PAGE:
Could this be the first lawsuit to be working in Lindsay Lohan's favor? It certainly looks that way.
Despite the Mean Girls star's previous court track record, the lawsuit she has brought against Take-Two and its subsidiary, Rockstar Games, over Grand Theft Auto V appears to be heading for victory following a surprise win in the cases's early stages.
The case dates back to 2014 when Lohan first claimed that GTA V's character "Lacey Jonas" carried an "unequivocal" reference to her, violating her rights under New York Civil Rights Law. According to the star, the game references her "star turn" in Mean Girls and the West Hollywood hotel where she once lived. Additionally she claims that the merchandise publisher has based products around a photograph of her from 2007, and used them for mugs, T-shirts, billboards, websites, posters, and bus ads.
Here's the picture:
GTA's parent publisher, Take-Two Interactive, has responded that yes, Lindsay and Lacey are two young, blonde women but that is where the comparison ends, adding that the claim is "legally meritless" and the actress is only suing for "publicity purposes."
Additionally, the game publisher claims that the merch using the image in question is not official GTA V, though regardless it wouldn't make a difference because of New York publicity rights.
It still wouldn't be susceptible to Lohan's lawsuit, because the New York publicity rights statute affords the same protection to merchandise and advertising of art as to the art itself, according to case law the motion cites.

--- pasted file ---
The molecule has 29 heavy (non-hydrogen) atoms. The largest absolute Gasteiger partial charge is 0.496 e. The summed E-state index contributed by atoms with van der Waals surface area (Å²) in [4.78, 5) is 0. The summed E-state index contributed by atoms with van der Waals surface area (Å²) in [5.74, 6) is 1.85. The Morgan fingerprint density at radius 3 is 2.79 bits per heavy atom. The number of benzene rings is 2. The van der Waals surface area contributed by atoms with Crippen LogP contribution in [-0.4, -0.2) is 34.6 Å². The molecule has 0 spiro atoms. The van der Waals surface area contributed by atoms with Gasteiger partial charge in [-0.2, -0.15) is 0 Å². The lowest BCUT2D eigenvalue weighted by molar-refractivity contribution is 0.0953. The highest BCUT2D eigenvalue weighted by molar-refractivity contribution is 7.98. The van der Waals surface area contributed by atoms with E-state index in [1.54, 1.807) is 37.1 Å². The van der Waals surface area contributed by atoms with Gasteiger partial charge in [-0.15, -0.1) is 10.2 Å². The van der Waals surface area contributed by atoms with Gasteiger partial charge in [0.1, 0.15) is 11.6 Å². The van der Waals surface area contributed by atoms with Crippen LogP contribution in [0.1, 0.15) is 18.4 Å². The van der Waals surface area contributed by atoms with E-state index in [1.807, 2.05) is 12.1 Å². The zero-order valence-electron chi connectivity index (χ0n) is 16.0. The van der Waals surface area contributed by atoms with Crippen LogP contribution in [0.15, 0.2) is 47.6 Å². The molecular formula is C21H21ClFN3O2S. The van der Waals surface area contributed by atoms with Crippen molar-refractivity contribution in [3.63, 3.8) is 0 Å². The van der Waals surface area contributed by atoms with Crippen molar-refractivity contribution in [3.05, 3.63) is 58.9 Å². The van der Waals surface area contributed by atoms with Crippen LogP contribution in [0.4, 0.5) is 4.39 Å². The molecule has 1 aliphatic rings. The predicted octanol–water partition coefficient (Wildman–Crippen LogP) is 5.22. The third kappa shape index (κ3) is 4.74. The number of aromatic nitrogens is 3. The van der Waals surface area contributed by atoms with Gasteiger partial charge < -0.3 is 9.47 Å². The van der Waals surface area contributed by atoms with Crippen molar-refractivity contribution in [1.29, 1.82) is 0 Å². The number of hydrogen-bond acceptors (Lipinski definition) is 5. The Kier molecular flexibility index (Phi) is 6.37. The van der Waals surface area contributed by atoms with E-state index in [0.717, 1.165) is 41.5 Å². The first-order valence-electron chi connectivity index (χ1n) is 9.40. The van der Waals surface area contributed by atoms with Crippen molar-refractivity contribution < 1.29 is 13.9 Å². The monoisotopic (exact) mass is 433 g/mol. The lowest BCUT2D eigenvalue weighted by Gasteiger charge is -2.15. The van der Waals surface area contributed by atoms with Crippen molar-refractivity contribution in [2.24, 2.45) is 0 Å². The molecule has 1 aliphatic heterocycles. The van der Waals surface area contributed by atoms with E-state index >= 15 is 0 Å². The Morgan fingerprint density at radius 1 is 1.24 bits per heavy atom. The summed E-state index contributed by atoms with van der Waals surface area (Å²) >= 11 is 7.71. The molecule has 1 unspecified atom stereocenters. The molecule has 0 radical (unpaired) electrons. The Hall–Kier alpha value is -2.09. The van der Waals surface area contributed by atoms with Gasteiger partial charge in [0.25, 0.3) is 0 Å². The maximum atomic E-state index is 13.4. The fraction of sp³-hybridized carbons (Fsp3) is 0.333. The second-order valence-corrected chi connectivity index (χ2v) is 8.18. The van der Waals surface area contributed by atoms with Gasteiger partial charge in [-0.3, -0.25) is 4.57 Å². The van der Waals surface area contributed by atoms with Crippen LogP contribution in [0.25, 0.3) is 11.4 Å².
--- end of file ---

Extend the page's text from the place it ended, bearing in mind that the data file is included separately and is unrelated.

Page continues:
As The Hollywood Reporter recounts, on Friday, Judge Joan Kennedy of New York Supreme Court wrote that she must make all interferences in Lohan's favor for the time being. This is because, THR writes:
At this stage, [she] can't rely upon defendants' documents aiming to show the images in question don't show Lohan and ruled that the actress' statements in her pleading had sufficiently alleged causes of action to merit a denial of the dismissal motion.
Kennedy also rejected Take-Two's claim that Lohan had brought the lawsuit too late. She writes:
Defendants have not been able to prove, at this juncture of the litigation, that the republication exception to the one year statute of limitations is not applicable to this case because the intended audiences were the same as those of the original publication and the images consistently remained the same.
Take-Two has yet to comment, though GTA actor Ned Luke (Michael de Santa) offered his two cents on the matter with the below apt tweet:
GTA V was released in 2013 and has sold over 60 million copies. As of February 2016 it's the best-selling physical game in the U.S.